Infectious diarrhea trots into local schools, daycares

by michelle t. bernard

Children in Newton and other areas of Catawba County have recently been becoming ill with infectious diarrhea. Some of these illnesses have been caused by laboratory-confirmed Shigella, a highly infectious bacterium that can cause severe diarrhea, according to a press release from Catawba County Public Health.
There have been two confirmed cases in Newton-Conover Schools, several more have been confirmed in day cares across Catawba County.
“The facilities department is following sanitation guidelines provided by Scott Carpenter, Catawba County Environmental Health Supervisor, to ensure that all surfaces are thoroughly sanitized and the bacteria is not spread,” said Newton-Conover City Schools Public Information Officer Jamie Frye in an e-mail.
Catawba County Schools have not seen any confirmed cases of Shigella according to Catawba County Schools Interim Superintendent Dan Moore.
“We follow all directives with regard to student health from the Catawba County Health Department,” said Moore during a telephone conversation. “We are not aware of any incidents of this illness at our schools and we are doing all we can to keep our kids safe and healthy.”
There has been a considerable increase in cases of infectious diarrhea caused by Shigella, according to Catawba County Public Health Community Engagement Specialist Emily Killian.
“All total last year we had one case, this year already we seen a total 50,” said Killian.
Killian explains that people have diarrhea for various reasons – some of this is because of Shigella but we don’t know it because they haven’t been tested. Generally, what happens is one person will get tested and if the test comes back positive it becomes a state-reportable disease and the lab will send the results to the public health department.
“Once we receive those results we look at that person’s contacts,” she sad. “We also look to see if that person goes to a child care, a school, or other group settings. When we start looking at that – we look at everyone else in that classroom or daycare to see if they’ve been sick. Once you get that case others tend to crop up mostly because they are testing for it.”
Catawba County Public Health is asking the public to be vigilant about using thorough hand washing and disinfection, especially in homes with children. Parents are also asked to keep sick children at home from school or child care, especially if they have diarrhea.
“Frequent, thorough hand washing with soap and water is the most important thing families can do to prevent the spread of disease. This is true for many diseases that make the rounds this time of year, especially among children,” said Doug Urland, Director of Catawba County Public Health in the press release.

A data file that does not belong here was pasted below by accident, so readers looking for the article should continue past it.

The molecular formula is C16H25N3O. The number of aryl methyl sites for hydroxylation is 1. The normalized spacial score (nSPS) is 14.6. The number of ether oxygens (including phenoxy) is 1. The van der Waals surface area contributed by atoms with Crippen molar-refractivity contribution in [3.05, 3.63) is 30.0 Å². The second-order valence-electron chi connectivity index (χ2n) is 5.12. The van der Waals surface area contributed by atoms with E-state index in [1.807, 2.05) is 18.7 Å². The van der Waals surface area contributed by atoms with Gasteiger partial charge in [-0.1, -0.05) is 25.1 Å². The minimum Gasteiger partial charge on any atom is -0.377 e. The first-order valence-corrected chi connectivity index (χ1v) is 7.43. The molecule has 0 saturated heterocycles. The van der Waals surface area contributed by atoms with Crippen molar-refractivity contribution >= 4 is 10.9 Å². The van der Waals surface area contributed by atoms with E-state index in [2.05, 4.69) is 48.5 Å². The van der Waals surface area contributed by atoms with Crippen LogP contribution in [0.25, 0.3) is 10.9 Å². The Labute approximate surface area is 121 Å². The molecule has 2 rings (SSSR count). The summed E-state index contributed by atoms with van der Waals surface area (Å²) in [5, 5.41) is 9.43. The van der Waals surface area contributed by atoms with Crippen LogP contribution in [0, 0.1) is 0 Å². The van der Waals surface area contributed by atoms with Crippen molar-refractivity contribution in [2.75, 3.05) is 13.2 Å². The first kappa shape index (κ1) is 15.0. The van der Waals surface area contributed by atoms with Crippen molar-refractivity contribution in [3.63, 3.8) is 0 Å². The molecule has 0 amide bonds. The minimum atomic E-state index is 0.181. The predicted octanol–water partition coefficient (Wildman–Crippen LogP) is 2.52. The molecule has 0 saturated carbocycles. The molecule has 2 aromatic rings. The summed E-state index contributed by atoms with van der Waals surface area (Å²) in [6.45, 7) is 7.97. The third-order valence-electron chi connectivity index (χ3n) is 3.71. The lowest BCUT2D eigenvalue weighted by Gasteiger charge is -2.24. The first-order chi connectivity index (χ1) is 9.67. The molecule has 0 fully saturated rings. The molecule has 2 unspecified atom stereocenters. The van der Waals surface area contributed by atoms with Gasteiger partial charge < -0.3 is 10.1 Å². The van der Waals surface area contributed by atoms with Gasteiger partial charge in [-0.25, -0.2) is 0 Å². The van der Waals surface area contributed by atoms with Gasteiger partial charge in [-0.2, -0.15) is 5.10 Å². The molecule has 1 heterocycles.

Killian recommends that hand washing should be performed at key times, such as after going to the bathroom, before preparing meals and before eating, and after changing a diaper.
Catawba County Public Health is working with child care providers and schools, along with physicians and state epidemiological experts to stop the spread in the community, according to Killian. Because it is highly contagious in school and child care settings, state leaders work with the local health department to assist with prompt intervention measures, which may help prevent the spread of Shigella to others. This uptick is similar to what is being seen in several other counties across the state.
“It’s not that they weren’t doing a good job before,” Killian said. “We just want them to step it up an additional step because how easily spread this disease is.”
Shigella is considered highly infectious because it takes roughly 200 organisms to make someone ill which is a very low amount, according to Killian. That’s going to be smaller than the tip of a pen. Typically, you can’t see it.
“A person can continue to be infectious even after they start feeling better,” she said. “So that adds to it.”
Symptoms of Shigella include fever, abdominal cramps, chills, headache, body aches or diarrhea, according to the press release. It is important for parents, caregivers and educators to watch for potential symptoms in children and in other people in the home. Anyone with symptoms should stay home from school, child care and out of other group settings, and should not go to work, especially if they are in foodservice or healthcare settings. For kindergarten-age and younger children, it is recommended that parents take children with symptoms to their medical provider for evaluation and possible testing. Older children may return to school 48 hours after symptoms resolve.
As with other diseases, disinfection in the home can help stop the spread of illness among family members.
If you have questions, please contact your primary care provider or call Catawba County Public Health at (828) 695-5800. We have trained nurses who will be available to answer your questions.